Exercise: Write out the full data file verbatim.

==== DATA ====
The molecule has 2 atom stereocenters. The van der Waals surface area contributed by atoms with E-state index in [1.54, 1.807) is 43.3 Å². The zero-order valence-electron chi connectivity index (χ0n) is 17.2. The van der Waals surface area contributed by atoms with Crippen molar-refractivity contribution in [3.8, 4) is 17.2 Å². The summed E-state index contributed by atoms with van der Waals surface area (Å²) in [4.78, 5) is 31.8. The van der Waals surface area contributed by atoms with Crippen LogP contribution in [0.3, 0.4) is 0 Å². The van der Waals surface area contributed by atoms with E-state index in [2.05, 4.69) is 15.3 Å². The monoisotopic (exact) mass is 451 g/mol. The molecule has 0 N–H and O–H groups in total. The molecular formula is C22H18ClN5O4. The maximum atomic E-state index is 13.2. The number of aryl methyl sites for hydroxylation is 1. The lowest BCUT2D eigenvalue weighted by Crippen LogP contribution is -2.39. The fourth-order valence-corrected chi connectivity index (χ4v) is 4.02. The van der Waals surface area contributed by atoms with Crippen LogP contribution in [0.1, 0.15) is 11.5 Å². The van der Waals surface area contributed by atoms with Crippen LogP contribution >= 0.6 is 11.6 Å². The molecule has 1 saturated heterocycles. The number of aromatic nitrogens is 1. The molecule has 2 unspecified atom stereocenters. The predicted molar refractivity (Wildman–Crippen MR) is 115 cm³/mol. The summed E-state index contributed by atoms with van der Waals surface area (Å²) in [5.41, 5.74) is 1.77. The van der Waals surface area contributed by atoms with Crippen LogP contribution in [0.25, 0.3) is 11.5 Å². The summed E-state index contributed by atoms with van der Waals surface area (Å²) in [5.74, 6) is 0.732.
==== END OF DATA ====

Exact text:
The molecule has 2 atom stereocenters. The van der Waals surface area contributed by atoms with E-state index in [1.54, 1.807) is 43.3 Å². The zero-order valence-electron chi connectivity index (χ0n) is 17.2. The van der Waals surface area contributed by atoms with Crippen molar-refractivity contribution in [3.8, 4) is 17.2 Å². The summed E-state index contributed by atoms with van der Waals surface area (Å²) in [4.78, 5) is 31.8. The van der Waals surface area contributed by atoms with Crippen LogP contribution in [0.3, 0.4) is 0 Å². The van der Waals surface area contributed by atoms with E-state index in [2.05, 4.69) is 15.3 Å². The monoisotopic (exact) mass is 451 g/mol. The molecule has 0 N–H and O–H groups in total. The molecular formula is C22H18ClN5O4. The maximum atomic E-state index is 13.2. The number of aryl methyl sites for hydroxylation is 1. The lowest BCUT2D eigenvalue weighted by Crippen LogP contribution is -2.39. The fourth-order valence-corrected chi connectivity index (χ4v) is 4.02. The van der Waals surface area contributed by atoms with Crippen LogP contribution in [0.1, 0.15) is 11.5 Å². The van der Waals surface area contributed by atoms with Crippen LogP contribution >= 0.6 is 11.6 Å². The molecule has 1 saturated heterocycles. The number of aromatic nitrogens is 1. The molecule has 2 unspecified atom stereocenters. The predicted molar refractivity (Wildman–Crippen MR) is 115 cm³/mol. The summed E-state index contributed by atoms with van der Waals surface area (Å²) in [5.41, 5.74) is 1.77. The van der Waals surface area contributed by atoms with Crippen LogP contribution in [0.25, 0.3) is 11.5 Å². The summed E-state index contributed by atoms with van der Waals surface area (Å²) in [5.74, 6) is 0.732.